The real highlight of the trail and the meat of the "Cascades" portion comes up the stairs and further along the trail with a break in the trees leading to a granite platform overlooking the many rapids in this area. Visiting in spring I was lucky to have a good mix of water flowing combined with enough spots where I could pick and choose a dry bit of granite to get into position for some better photos. If you are playing around here then be careful as one slip and your phone or camera will vanish into the tannin coloured water. There were plenty of spots that produced some amazing scenes and I spent way too much time exploring the rocks and rapids. Being a Wednesday morning and not noticing any other cars in the car park, I thought I was alone but as I was I preparing to leave the Cascades a man walked past in a blue tattered tracksuit and thongs. I gave him a bit of a nod and thought it was odd that he didn't stop to look at the Cascades. I let him get a little bit ahead so my photos were void of any people and continued on my way.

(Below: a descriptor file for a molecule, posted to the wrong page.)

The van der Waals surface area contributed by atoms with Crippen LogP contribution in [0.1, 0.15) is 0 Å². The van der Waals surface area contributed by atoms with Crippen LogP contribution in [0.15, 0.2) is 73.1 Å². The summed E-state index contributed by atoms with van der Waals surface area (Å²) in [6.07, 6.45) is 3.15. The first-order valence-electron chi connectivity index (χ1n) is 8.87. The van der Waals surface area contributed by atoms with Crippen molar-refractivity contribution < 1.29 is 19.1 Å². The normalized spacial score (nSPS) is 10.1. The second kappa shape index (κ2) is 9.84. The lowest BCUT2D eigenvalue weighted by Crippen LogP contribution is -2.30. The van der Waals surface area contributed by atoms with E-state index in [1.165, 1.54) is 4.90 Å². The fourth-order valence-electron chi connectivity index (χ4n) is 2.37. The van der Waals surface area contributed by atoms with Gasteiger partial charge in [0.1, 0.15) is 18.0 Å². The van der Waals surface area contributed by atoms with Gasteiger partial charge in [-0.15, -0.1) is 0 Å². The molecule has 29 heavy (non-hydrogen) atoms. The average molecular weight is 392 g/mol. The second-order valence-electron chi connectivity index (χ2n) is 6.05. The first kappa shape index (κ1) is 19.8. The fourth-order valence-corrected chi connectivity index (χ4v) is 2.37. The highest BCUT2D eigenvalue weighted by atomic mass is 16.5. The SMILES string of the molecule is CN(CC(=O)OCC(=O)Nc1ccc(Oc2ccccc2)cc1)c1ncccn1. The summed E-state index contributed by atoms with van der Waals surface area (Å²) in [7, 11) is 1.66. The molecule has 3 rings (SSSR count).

This next section runs right next to a much calmer Lefroy Brook and the reflections of the Karri forest reminded me of my time on the Warren River Loop Trail. The wildflowers were out in force along here and having thought before I started the walk that the trail not directly near the Cascades was going to be a bit uninteresting, I was just a little bit wrong. I thoroughly enjoyed this calm and serene section with plenty to photograph and it wa just a very peaceful place to be. In the distance I spotted the tramway bridge (more on that later) but the trail departs the brook here and heads into the forest. While it was sad to say goodbye to the green reflections of the water, the Karri forest is such a magical place that you can't really complain. Plenty of Old Man's Beard and Flame Pea's graced the fallen trees along with lots of fungi and moss but the real highlight of this section was an overgrown section of forest that looked like the Temple of Doom from Indiana Jones. It's slightly off the trail but noticeable enough so I took a look and didn't really capture how it felt. Half imagining a cool little cave area being hidden by vines and the forest, I realised this probably wasn't a thing given it's close proximity to the trail.